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1.5: Quadratic Equations with Complex Roots

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    In Section \(1.3,\) we considered the solution of quadratic equations that had two real-valued roots. This was due to the fact that in calculating the roots for each equation, the portion of the quadratic formula that is square rooted (\(b^{2}-4 a c,\) often called the discriminant) was always a positive number.

    For example, in using the quadratic formula to calculate the the roots of the equation \(x^{2}-6 x+3=0,\) the discriminant is positive and we will end up with two real-valued roots:
    x^{2}-6 x+3=0 \\
    a=1, b=-6, c=3 \\
    =\frac{-(-6) \pm \sqrt{(-6)^{2}-4(1)(3)}}{2 * 1} \\
    =\frac{6 \pm \sqrt{36-12}}{2} \\
    =\frac{6 \pm \sqrt{24}}{2} \\
    =\frac{6 \pm 4.899}{2}
    \approx \frac{6+4.899}{2} & \approx \frac{6-4.899}{2} \\
    \approx \frac{10.899}{2} & \approx \frac{1.101}{2} \\
    \approx 5.449 & \approx 0.551

    When we added and subtracted the square root of 24 to 6 in the quadratic formula, this created two answers, and they were real-valued because the square root of 24 is real-valued.

    Another way to see this is graphically. If we graph \(y=x^{2}-6 x+3\) and find the \(x\) values that make \(y=0,\) these will appear along the \(x\) -axis, and will be the same values that solve the equation \(x^{2}-6 x+3=0\)


    If we consider a related, but slightly different equation to start with, these relationships between the roots, the discriminant and the graphical intersections will be slightly different.
    x^{2}-6 x+9=0 \\
    a=1, b=-6, c=9

    x &=\frac{-(-6) \pm \sqrt{(-6)^{2}-4(1)(9)}}{2 * 1} \\
    &=\frac{6 \pm \sqrt{36-36}}{2} \\
    &=\frac{6 \pm \sqrt{0}}{2} \\

    Because the discriminant was 0 in this problem, we only get one real-valued answer.

    Graphically, the additional 6 that was added to the original equation to change it from \(x^{2}-6 x+3\) to \(x^{2}-6 x+9\) shifts every \(y\) value on the graph up 6 units.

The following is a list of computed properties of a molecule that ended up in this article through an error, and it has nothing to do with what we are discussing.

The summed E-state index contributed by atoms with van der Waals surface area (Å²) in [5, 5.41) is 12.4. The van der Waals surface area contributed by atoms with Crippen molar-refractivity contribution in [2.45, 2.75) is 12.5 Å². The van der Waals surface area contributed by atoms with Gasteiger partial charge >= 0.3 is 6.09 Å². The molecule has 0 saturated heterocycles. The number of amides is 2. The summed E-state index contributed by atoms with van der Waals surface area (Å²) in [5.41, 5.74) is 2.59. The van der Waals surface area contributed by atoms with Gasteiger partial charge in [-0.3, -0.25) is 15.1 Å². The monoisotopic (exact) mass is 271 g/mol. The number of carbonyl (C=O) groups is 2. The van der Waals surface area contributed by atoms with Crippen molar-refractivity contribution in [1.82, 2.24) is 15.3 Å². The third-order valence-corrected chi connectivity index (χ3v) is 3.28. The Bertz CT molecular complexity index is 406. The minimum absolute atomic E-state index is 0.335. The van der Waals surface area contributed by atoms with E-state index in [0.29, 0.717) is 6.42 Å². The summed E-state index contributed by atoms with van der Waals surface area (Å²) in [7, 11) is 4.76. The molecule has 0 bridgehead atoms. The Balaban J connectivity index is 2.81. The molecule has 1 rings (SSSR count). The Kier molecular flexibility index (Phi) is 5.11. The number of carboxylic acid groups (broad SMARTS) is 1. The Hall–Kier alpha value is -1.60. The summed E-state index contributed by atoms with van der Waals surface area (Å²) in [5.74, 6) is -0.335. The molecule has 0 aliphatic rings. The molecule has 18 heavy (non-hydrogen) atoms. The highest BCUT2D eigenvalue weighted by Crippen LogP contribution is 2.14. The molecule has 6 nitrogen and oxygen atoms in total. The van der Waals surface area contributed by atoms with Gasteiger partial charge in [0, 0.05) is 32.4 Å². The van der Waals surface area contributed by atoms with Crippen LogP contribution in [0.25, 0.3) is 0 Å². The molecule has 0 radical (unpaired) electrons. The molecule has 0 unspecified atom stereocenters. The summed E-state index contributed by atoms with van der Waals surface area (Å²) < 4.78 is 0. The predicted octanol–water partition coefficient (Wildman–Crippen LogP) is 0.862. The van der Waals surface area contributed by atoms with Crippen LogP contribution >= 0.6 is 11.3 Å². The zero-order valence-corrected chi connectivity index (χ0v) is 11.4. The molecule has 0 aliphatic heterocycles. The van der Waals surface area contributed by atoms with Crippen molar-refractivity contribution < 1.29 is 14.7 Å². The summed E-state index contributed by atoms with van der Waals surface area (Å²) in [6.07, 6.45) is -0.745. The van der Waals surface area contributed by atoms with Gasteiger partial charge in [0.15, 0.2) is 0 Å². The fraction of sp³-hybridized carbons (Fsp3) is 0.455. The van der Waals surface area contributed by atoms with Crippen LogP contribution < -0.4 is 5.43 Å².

If we add an additional three units to the constant term of this quadratic equation, we encounter a third possibility.

    x^{2}-6 x+12=0 \\
    a=1, b=-6, c=12 \\
    =\frac{-(-6) \pm \sqrt{(-6)^{2}-4(1)(12)}}{2 * 1} \\
    =\frac{6 \pm \sqrt{36-48}}{2} \\
    =\frac{6 \pm \sqrt{-12}}{2} \\
    =\frac{6}{2} \pm \frac{6 \cdot 464 i}{2} \\
    \approx 3 \pm 1.732 i

    Here the discriminant is negative, which leads to two complex-valued answers. If the equation has real-valued coefficients, the complex roots will always come in conjugate pairs. Complex conjugates share the same real-valued part and have opposite signs in their complex-valued (or imaginary) parts: \(a \pm b i\)

    Graphically, the previous problem was one step away from not intersecting the \(x\) -axis at all and the additional three units that we added on to get \(y=x^{2}-\) \(6 x+12\) moves the graph entirely away from the \(x\) -axis. Because the roots are complex-valued, we don't see any roots on the \(x\) -axis. The \(x\) -axis contains only real numbers.


    since the calculator has been programmed for the quadratic formula, the focus of the problems in this section will be on putting them into standard form.

    Example \(\PageIndex{1}\)

    Solve for \(x\)
    \((2 x+1)(x+5)-2 x(x+7)=5(x+3)^{2}\)


    (2 x+1)(x+5)-2 x(x+7)=5(x+3)^{2} \\
    2 x^{2}+11 x+5-2 x^{2}-14 x=5(x+3)(x+3) \\
    -3 x+5=5\left(x^{2}+6 x+9\right) \\
    -3 x+5=5 x^{2}+30 x+45 \\
    0=5 x^{2}+33 x+40 \\
    x=5, b=33, c=40 \\

    The fact that the roots of this equation were rational numbers means that the equation could have been solved by factoring.
    0=5 x^{2}+33 x+40 \\
    0=(5 x+8)(x+5) \\
    5 x=-8 & x+5=0 \\
    5 x+8=0 & x=-5 \\
    x=-1.6 &

    Example \(\PageIndex{1}\)

    Solve for \(x\)
    \((x-2)^{2}+3(4 x-1)(x+1) &=7(x+1)(x-1)\)


    x^{2}-4 x+4+3\left(4 x^{2}+3 x-1\right) &=7\left(x^{2}-1\right) \\
    x^{2}-4 x+4+12 x^{2}+9 x-3 &=7 x^{2}-7 \\
    13 x^{2}+5 x+1 &=7 x^{2}-7 \\
    6 x^{2}+5 x+8 &=0 \\
    a=6, b=5, c=8 & \\
    x \approx-0.41 \overline{6} \pm 1.077 i \approx-\frac{5}{12} \pm 1.077 i

    Exercise \(\PageIndex{1}\)

    Solve for \(x\) in each equation. Round any irrational values to the nearest 1000 th.
    1) \(\quad 3 x^{2}-3 x=4\)
    2) \(\quad 4 x^{2}-2 x=7\)
    3) \(\quad 5 x^{2}=3-7 x\)
    4) \(\quad 3 x^{2}=21-14 x\)
    5) \(\quad 6 x^{2}+1=2 x\)
    6) \(\quad 5 x-3 x^{2}=17\)
    7) \(\quad (5 x-1)(2 x+3)=3 x-20\)
    8) \(\quad (x+4)(3 x-1)=9 x-5\)
    9) \(\quad (x-2)^{2}=8 x(x-1)+10\)
    10) \(\quad (2 x-3)^{2}=2 x-7 x^{2}\)
    11) \(\quad (x+5)(x-6)=(2 x-1)(x-4)\)
    12) \(\quad (3 x-4)(x+2)=(2 x-5)(x+5)\)


    1) \(\quad x \approx 1.758,-0.758\)
    3) \(\quad x \approx 0.344,-1.744\)
    5) \(\quad x \approx 0.1 \overline{6} \pm 0.373 i\)
    7) \(\quad x \approx-0.5 \pm 1.204 i\)
    9) \(\quad x \approx 0.286 \pm 0.881 i\)
    11) \(\quad x \approx 4 \pm 4.243 i\)

    This page titled 1.5: Quadratic Equations with Complex Roots is shared under a CC BY-NC-SA 4.0 license and was authored, remixed, and/or curated by Richard W. Beveridge.

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